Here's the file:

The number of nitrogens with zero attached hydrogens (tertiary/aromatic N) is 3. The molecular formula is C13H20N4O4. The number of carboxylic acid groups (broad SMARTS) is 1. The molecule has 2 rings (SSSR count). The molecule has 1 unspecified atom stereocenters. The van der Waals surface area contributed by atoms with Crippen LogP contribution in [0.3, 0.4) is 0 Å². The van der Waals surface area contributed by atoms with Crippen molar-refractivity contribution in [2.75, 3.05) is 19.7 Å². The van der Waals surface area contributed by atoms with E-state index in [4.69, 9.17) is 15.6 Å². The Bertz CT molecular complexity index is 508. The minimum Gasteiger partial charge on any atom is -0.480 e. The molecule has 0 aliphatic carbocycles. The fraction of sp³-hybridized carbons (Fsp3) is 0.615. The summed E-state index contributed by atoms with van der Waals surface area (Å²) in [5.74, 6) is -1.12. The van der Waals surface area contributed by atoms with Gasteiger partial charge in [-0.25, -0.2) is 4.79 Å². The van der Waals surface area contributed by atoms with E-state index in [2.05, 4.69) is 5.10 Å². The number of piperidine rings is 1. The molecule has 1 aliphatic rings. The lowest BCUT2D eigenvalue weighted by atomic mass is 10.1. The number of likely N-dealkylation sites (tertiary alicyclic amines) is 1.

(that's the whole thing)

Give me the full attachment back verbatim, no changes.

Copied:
The number of nitrogens with zero attached hydrogens (tertiary/aromatic N) is 3. The molecular formula is C13H20N4O4. The number of carboxylic acid groups (broad SMARTS) is 1. The molecule has 2 rings (SSSR count). The molecule has 1 unspecified atom stereocenters. The van der Waals surface area contributed by atoms with Crippen LogP contribution in [0.3, 0.4) is 0 Å². The van der Waals surface area contributed by atoms with Crippen molar-refractivity contribution in [2.75, 3.05) is 19.7 Å². The van der Waals surface area contributed by atoms with E-state index in [4.69, 9.17) is 15.6 Å². The Bertz CT molecular complexity index is 508. The minimum Gasteiger partial charge on any atom is -0.480 e. The molecule has 0 aliphatic carbocycles. The fraction of sp³-hybridized carbons (Fsp3) is 0.615. The summed E-state index contributed by atoms with van der Waals surface area (Å²) in [5.74, 6) is -1.12. The van der Waals surface area contributed by atoms with Gasteiger partial charge in [-0.25, -0.2) is 4.79 Å². The van der Waals surface area contributed by atoms with E-state index in [2.05, 4.69) is 5.10 Å². The number of piperidine rings is 1. The molecule has 1 aliphatic rings. The lowest BCUT2D eigenvalue weighted by atomic mass is 10.1. The number of likely N-dealkylation sites (tertiary alicyclic amines) is 1.